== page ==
Sorry for being so slow to pick up on America’s leap into community organizing. She-who-never-sleeps emailed me a news story about it, but I didn’t realize how weird it was until I stopped to read and google.
Since the hiatus struck, I’ve felt there are three dimensions I can inhabit. There’s the popular zone in which H5N1 is dead and bells resound in celebration. There’s my world, where gongs are for warning people. And there’s been the Federal world, which seems unusually, uncharacteristically, remarkably similar to my own. From the president on down, we are told that disaster looms unless we prepare.
Now the Feds have actually done something—just days after I helped issue Evelyn’s DIY Manifesto—though I am not claiming credit for the Department of Homeland Security’s decision to set up its own volunteer group. (DHS had already been recruiting Girl Scouts to fight terrorism and microbes.)
The ornately christened Restore America’s Independent Spirit & Enterprise looks to be a grand expansion of National Voluntary Organizations Active in Disaster. NVOAD is a Washington–based group of national, state, local, and faith-based volunteer organizations. Its board members have included the Federal Emergency Management Agency—FEMA, already part of the Department of Homeland Security—and the American Red Cross.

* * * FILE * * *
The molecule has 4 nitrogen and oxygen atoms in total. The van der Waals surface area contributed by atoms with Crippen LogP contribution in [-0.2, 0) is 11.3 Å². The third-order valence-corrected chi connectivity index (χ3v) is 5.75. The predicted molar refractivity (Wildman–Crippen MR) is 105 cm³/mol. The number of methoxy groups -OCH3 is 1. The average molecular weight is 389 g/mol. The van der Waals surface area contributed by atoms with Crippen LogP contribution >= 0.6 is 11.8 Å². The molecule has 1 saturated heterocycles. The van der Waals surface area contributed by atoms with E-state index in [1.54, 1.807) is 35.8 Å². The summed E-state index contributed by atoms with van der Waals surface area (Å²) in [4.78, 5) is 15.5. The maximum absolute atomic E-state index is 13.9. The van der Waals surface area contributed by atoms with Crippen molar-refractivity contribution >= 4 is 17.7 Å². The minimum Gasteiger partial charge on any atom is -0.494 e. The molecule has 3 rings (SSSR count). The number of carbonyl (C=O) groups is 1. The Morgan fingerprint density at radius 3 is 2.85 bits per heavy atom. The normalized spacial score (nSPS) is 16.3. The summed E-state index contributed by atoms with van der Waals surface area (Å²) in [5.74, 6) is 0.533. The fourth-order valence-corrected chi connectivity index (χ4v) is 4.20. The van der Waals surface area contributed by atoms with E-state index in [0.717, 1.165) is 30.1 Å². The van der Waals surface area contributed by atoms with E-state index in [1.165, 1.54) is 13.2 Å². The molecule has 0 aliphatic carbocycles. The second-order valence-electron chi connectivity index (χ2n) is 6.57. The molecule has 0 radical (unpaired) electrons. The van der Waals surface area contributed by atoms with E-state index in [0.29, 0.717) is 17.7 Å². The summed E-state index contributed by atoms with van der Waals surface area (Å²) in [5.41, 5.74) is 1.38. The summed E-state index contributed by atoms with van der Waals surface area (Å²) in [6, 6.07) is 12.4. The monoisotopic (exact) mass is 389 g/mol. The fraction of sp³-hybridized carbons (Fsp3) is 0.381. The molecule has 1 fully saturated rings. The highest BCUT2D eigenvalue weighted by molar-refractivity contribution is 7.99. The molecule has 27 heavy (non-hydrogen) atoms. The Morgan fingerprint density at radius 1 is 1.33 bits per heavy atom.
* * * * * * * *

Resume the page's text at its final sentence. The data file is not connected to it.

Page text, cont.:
I confess I don’t see how creating RAISE can ever constitute the dramatic innovation so eloquently trumpeted by the president. Sure, the acronyms can make you dizzy and some people enjoy that sort of thing. But why do religious groups and charities need to be paid by Washington to do what they always said they wanted to do—and for which they constantly solicit vast sums from kind people?
Evelyn writes that she isn’t enthused, either. I’ll stick with her Do-It-Yourselfers, unsullied by taxes and bureaucracy. The LES DIY worked very well with our local churches and synagogues in Round One.
RAISE doesn’t need our help anyway. It’s already a hit in Congress, winning promises of big bucks from pols in both parties. It’s rapidly staffing up with candidates who flopped when they ran for elective office. I’d rather take soup from people who really want to dish it out—and who don’t work a clock, as these hacks will.
The Feds say they intend to contact the groups that coalesced so helpfully during Round One. They should bring guitars—and big amps!—when they come to my Village.